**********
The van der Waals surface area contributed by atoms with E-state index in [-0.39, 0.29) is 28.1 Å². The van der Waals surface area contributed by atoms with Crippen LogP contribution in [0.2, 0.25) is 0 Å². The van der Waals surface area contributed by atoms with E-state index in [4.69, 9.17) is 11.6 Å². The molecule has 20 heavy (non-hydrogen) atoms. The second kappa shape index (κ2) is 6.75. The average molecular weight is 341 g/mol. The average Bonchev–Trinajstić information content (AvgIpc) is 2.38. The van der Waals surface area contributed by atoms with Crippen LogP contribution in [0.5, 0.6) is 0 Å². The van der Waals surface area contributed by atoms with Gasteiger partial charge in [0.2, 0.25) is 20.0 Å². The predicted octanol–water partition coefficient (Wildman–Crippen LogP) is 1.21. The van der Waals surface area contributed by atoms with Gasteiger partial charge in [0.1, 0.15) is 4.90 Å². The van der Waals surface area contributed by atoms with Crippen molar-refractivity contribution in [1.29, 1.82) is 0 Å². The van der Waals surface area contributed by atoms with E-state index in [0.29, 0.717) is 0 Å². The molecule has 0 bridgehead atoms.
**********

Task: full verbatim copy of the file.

The van der Waals surface area contributed by atoms with E-state index in [-0.39, 0.29) is 28.1 Å². The van der Waals surface area contributed by atoms with Crippen LogP contribution in [0.2, 0.25) is 0 Å². The van der Waals surface area contributed by atoms with E-state index in [4.69, 9.17) is 11.6 Å². The molecule has 20 heavy (non-hydrogen) atoms. The second kappa shape index (κ2) is 6.75. The average molecular weight is 341 g/mol. The average Bonchev–Trinajstić information content (AvgIpc) is 2.38. The van der Waals surface area contributed by atoms with Crippen LogP contribution in [0.5, 0.6) is 0 Å². The van der Waals surface area contributed by atoms with Gasteiger partial charge in [0.2, 0.25) is 20.0 Å². The predicted octanol–water partition coefficient (Wildman–Crippen LogP) is 1.21. The van der Waals surface area contributed by atoms with Gasteiger partial charge in [0.1, 0.15) is 4.90 Å². The van der Waals surface area contributed by atoms with Crippen molar-refractivity contribution in [1.29, 1.82) is 0 Å². The van der Waals surface area contributed by atoms with E-state index in [0.29, 0.717) is 0 Å². The molecule has 0 bridgehead atoms.